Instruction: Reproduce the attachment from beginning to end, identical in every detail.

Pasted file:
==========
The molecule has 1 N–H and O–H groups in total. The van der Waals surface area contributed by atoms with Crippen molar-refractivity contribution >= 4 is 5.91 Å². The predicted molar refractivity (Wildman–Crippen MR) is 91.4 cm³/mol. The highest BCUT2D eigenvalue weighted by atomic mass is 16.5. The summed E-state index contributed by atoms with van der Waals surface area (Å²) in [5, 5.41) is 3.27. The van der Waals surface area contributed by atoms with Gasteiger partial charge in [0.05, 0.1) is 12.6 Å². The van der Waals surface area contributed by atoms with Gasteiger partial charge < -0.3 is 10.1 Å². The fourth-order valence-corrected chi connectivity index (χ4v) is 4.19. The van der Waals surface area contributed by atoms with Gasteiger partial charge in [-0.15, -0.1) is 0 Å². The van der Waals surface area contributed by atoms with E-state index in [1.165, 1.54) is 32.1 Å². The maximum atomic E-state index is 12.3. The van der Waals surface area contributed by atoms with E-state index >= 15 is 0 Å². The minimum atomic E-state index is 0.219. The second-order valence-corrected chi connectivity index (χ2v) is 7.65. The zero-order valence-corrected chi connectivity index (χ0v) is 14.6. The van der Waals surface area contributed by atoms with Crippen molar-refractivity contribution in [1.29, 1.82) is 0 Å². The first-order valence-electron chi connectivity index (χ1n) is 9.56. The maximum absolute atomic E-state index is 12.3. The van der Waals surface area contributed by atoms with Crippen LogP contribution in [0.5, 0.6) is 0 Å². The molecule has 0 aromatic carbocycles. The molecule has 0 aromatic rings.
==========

The molecule has 1 N–H and O–H groups in total. The van der Waals surface area contributed by atoms with Crippen molar-refractivity contribution >= 4 is 5.91 Å². The predicted molar refractivity (Wildman–Crippen MR) is 91.4 cm³/mol. The highest BCUT2D eigenvalue weighted by atomic mass is 16.5. The summed E-state index contributed by atoms with van der Waals surface area (Å²) in [5, 5.41) is 3.27. The van der Waals surface area contributed by atoms with Gasteiger partial charge in [0.05, 0.1) is 12.6 Å². The van der Waals surface area contributed by atoms with Gasteiger partial charge < -0.3 is 10.1 Å². The fourth-order valence-corrected chi connectivity index (χ4v) is 4.19. The van der Waals surface area contributed by atoms with Gasteiger partial charge in [-0.15, -0.1) is 0 Å². The van der Waals surface area contributed by atoms with E-state index in [1.165, 1.54) is 32.1 Å². The maximum atomic E-state index is 12.3. The van der Waals surface area contributed by atoms with E-state index >= 15 is 0 Å². The minimum atomic E-state index is 0.219. The second-order valence-corrected chi connectivity index (χ2v) is 7.65. The zero-order valence-corrected chi connectivity index (χ0v) is 14.6. The van der Waals surface area contributed by atoms with Crippen molar-refractivity contribution in [1.29, 1.82) is 0 Å². The first-order valence-electron chi connectivity index (χ1n) is 9.56. The maximum absolute atomic E-state index is 12.3. The van der Waals surface area contributed by atoms with Crippen LogP contribution in [0.5, 0.6) is 0 Å². The molecule has 0 aromatic carbocycles. The molecule has 0 aromatic rings.